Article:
Tuesday, January 20, 2009

Basic info on Documentary Hypothesis (origin of Torah)

Documentary Hypothesis (also known as JEDP) proposes that the first five books of the Old Testament (Genesis, Exodus, Leviticus, Numbers and Deuteronomy, known collectively as the Torah or Pentateuch) represent a combination of documents from originally independent sources.

Development of the hypothesis arise from attempts to reconcile inconsistencies in the ancient texts of the Torah. According to the influential version of the hypothesis formulated by Julius Wellhausen (1844–1918), there were four main sources, and one final redaction. These sources and the approximate dates of their composition were:

  • J, or Jahwist, source; written c. 950 BC in the southern kingdom of Judah. (The name Yahweh begins with a J in Wellhausen's native German.) The writings where likely based on early oral and written sources, maybe even original from cultures outside of Israel.
  • E, or Elohist, source; written c. 850 BCE in the northern kingdom of Israel. J and E may have been combined at some point after the fall of the northern kingdom of Israel in 722 BCE.
  • D, or Deuteronomist, source; written c. 621 BCE in Jerusalem during a period of religious reform. P, or Priestly, source; written c. 450 BCE by Aaronid priests.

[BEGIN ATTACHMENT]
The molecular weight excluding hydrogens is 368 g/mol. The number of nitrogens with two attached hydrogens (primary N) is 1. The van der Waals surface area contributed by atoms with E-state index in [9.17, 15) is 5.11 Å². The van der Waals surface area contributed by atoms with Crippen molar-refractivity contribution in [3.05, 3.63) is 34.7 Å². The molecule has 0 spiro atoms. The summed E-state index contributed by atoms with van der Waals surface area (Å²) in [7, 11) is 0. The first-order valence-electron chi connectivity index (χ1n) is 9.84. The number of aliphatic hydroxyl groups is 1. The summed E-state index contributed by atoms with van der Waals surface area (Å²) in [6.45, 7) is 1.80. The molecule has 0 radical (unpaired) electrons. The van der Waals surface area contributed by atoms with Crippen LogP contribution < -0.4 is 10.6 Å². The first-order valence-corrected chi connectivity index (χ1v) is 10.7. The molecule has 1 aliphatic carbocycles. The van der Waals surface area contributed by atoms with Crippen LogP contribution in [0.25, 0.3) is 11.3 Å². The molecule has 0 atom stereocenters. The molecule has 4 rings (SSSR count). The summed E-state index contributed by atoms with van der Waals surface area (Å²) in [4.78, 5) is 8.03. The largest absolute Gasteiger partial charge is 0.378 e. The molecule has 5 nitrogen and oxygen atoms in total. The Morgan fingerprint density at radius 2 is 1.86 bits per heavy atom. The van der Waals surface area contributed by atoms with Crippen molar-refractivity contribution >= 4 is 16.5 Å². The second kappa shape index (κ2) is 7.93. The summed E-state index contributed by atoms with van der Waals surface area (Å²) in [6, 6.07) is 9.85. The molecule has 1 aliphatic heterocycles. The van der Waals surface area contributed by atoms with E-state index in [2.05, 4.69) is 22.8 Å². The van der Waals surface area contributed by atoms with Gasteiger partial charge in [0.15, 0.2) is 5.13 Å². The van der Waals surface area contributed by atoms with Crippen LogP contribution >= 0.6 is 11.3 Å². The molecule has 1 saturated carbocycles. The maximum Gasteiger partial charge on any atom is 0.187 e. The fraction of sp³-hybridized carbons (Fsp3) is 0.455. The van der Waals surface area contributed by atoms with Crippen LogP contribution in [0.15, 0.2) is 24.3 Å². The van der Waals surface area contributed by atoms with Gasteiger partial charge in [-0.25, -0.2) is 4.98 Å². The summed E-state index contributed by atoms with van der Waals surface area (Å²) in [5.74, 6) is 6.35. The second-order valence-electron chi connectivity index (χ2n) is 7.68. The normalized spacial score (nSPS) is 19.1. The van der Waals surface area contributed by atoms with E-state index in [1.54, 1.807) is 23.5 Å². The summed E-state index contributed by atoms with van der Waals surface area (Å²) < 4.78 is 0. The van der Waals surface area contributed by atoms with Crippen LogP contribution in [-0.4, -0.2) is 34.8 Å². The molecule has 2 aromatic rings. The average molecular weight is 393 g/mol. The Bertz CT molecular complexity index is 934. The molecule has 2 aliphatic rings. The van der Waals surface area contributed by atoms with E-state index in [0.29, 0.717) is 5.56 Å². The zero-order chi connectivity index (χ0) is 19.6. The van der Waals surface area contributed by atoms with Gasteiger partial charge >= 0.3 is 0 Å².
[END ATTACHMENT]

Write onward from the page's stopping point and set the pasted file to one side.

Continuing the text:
• R, or Redactor, source; written c. 400 BCE by the last editor(s) who combed the what was available from the previous sources to combine them in to the final Pentateuch. This editor may have been Ezra.

According to Wellhausen, the four sources present a picture of Israel's religious history, which he saw as one of ever-increasing centralization and priestly power. In effect, this exposes a de facto conspiracy by the individuals in the various eras to shape the documents to suit their contemporaneous needs.

Although rejected by most Judaism and Christian faiths (for fairly obvious reasons), modern forms of Wellhausen's original hypothesis have become the dominant scholarly view on the origin of the Pentateuch. Most contemporary Bible experts accept some form of the Documentary Hypothesis, and scholars continue to draw on Wellhausen's terminology and insights. In the area of New Testament scholarship, proposed solutions to the synoptic problem often bear a strong resemblance to the Documentary Hypothesis.




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